Prof Dholakia: the policy rebel within the MPC
The term of the first Monetary Policy Committee (MPC) has ended with the government nominees retiring at the end of their non-renewable and non-shrinkable 4 year term coming to end in September 2020. The Government has nominated Dr Shashanka Bhide, Dr Ashima Goyal and Prof Jayanth Varma as replacements for Dr Ravindra Dholakia, Dr Pami Dua and Dr Chetan Ghate.
Given its current orientation – banking on the lending side at least is largely industry and service focused – it would have been desirable to have an industrial economist or more appropriately an industrialist on the panel. If customer centricity is the prevailing buzzword, it would have been most welcome to have someone who could share with the committee the situation and consequences of policy actions.
Hopefully, Dr Bhide with his unique smell of the soil will bring in the necessary native knowledge to the proceedings. May be there is a case for broad basing the skills without increasing the number.
While the functioning may have been cohesive, whether the content and policy prescriptions were appropriate and optimal has been in doubt. How much the monetary policy framework is a contributor to the current run of economic sluggishness is yet not widely understood but that the date of birth of both coincide should give rise to doubts to the discerning. For on many occasions it seemed largely prescriptive in nature based on some borrowed ideals.
Prof Dholakia mostly appeared like the rebel within. And truth be told his dissensions captured the ground realities better than the official statements often.
Probably he was never comfortable with the concept of monolithic or prescriptive nature of the Dr Urjit Patel Committee’s (UPC) recommendations that has guided our monetary policy making since early 2014. As early as in 2014 he had countered the rationale articulated by the then Governor for setting up UPC. In an article published in Economic and Political Weekly in July 2014 he had concluded as follows:
“It is clear from the discussion that the RBI Governor’s assertion of there being not serious trade off between inflation and growth in the country does not get any support from recent empirical evidence. On the contrary, deliberate disinflation would impose a sizeable immediate cost of loss of output on the system. His second assertion on the direction of causality also does not have any clear supporting evidence…” (Page 168, EPW July 12, 2014. But given the time for publication this must have been written much before the committee finalised its report).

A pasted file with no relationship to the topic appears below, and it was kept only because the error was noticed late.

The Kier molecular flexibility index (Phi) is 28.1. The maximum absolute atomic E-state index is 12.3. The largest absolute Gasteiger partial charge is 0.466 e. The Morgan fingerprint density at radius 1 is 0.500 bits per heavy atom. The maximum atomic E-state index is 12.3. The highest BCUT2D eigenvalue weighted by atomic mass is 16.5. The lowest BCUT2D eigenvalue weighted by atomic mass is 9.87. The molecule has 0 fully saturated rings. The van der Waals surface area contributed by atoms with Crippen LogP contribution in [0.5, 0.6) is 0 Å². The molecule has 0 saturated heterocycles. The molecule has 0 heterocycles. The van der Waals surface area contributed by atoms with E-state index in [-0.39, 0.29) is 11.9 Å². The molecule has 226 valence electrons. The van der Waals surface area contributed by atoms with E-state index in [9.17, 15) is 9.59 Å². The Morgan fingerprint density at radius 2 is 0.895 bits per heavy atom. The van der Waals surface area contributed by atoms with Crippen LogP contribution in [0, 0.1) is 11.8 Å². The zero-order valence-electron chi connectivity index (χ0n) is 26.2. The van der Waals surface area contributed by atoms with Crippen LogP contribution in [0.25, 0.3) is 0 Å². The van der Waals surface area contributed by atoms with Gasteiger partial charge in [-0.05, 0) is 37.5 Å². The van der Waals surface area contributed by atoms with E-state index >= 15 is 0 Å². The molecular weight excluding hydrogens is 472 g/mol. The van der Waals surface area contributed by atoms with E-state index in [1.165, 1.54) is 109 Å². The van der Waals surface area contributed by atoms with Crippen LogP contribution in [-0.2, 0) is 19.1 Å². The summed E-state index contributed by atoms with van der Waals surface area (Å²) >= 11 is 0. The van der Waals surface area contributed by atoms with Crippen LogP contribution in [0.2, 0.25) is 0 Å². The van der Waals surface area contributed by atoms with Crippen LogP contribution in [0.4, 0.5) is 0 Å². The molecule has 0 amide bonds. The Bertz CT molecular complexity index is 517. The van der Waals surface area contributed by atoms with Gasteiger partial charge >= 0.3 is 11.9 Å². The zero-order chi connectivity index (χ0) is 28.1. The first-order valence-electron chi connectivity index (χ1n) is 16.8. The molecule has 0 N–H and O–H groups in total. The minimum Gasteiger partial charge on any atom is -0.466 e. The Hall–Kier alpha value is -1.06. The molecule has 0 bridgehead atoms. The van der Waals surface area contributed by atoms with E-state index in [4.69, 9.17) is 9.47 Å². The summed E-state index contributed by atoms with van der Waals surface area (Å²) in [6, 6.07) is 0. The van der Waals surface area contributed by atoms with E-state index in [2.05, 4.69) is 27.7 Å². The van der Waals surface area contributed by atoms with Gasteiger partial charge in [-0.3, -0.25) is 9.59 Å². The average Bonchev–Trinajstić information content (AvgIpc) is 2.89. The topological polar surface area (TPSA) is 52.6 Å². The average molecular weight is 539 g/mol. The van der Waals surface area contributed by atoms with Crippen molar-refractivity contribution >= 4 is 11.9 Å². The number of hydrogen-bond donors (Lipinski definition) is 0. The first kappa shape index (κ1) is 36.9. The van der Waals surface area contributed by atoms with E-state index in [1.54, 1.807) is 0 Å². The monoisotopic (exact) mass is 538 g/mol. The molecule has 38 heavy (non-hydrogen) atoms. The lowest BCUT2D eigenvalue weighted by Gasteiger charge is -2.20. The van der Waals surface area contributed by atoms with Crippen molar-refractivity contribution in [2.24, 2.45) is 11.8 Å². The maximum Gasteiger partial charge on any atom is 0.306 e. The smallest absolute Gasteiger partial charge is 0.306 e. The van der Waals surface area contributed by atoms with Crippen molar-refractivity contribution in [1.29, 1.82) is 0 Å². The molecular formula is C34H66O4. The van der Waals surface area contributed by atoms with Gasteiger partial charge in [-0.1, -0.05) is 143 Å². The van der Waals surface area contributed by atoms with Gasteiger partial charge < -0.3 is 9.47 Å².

That he found a place in the MPC speaks of the Governor’s and the Government’s encouragement of dissensions for enriching the debate.
For him it is not the ideal but the optimal – one which weighs the costs and benefits of policy actions that counted. As briefly mentioned in 2014, he went to calculate the sacrifices made for every 1% variation from the optimal or natural rate of inflation and the prescriptions of Monetary policy. In an article published (with Mr Kadiyala Sri Vrinchi) by the reputed Journal of Quantitative Economics (April 2016), he proceeded to calculate the sacrifice ratio (the % of output sacrificed in order to obtain one percentage reduction in the inflation rate) based on a fairly long period of 18 years of Indian data. The sacrifice ratio is summarised in the table below:
|Estimates of Sacrifice Ratio (SR)|
|Inflation measure||Short run SR||Long Run SR|
The numbers are not insignificant for an economy stuck with low employment growth and more onerous task of pulling people out of poverty. Especially for anyone aware of the deficiencies involved in calculating any statistics in India, the validity, narrow base, considerable lag and poor quality to enforce an ideal rate of inflation against an actual sacrifice of the above magnitude must seem wasteful. His dissensions should be seen in this light and not intent of adding more heat than light to the debate.
He proceeded to arrive at the optimal rate of inflation for India as 5.4 to 6% while presenting his annual Presidential address to The Indian Econometric Society in January 2020. (it was later published in JQE in September 2020).
Based on the regressions on data between 1996 to 2018/19 he observed, “current targets are fixed for combined (states and centre) fiscal deficit at 6%, for CAD at 2%, and inflation at 4%, for a growth at 8%. These are not internally consistent targets, because with the given targets of FD, CAD and inflation rate, consistent estimate for the long run growth as seen (in the table) is only 5.6%—a shortfall of whopping 2.4% points!!”
His equations conclude that to reach 8% growth India would need 2.5% CAD, and fiscal deficit target of 6.5-7% and inflation of 5.4% to 6%.
Probably it explains his preference often for accommodative stance. One only hopes there is a serious review of the inflation targeting levels as well as the approach in the near future. While the targets appear too low, the approach cannot be divorced from our state and stage of growth, degree of integration, and monetary policy reach.
The current state of sluggishness cannot be validly analysed without removing the huge impact that the specific levels of inflation targets as well as the fiscal glide path given by the FRBM review committee whose recommendations again have been prescribed without calculating the optimal or sustainable levels with the result both have started operating as constraints on our growth.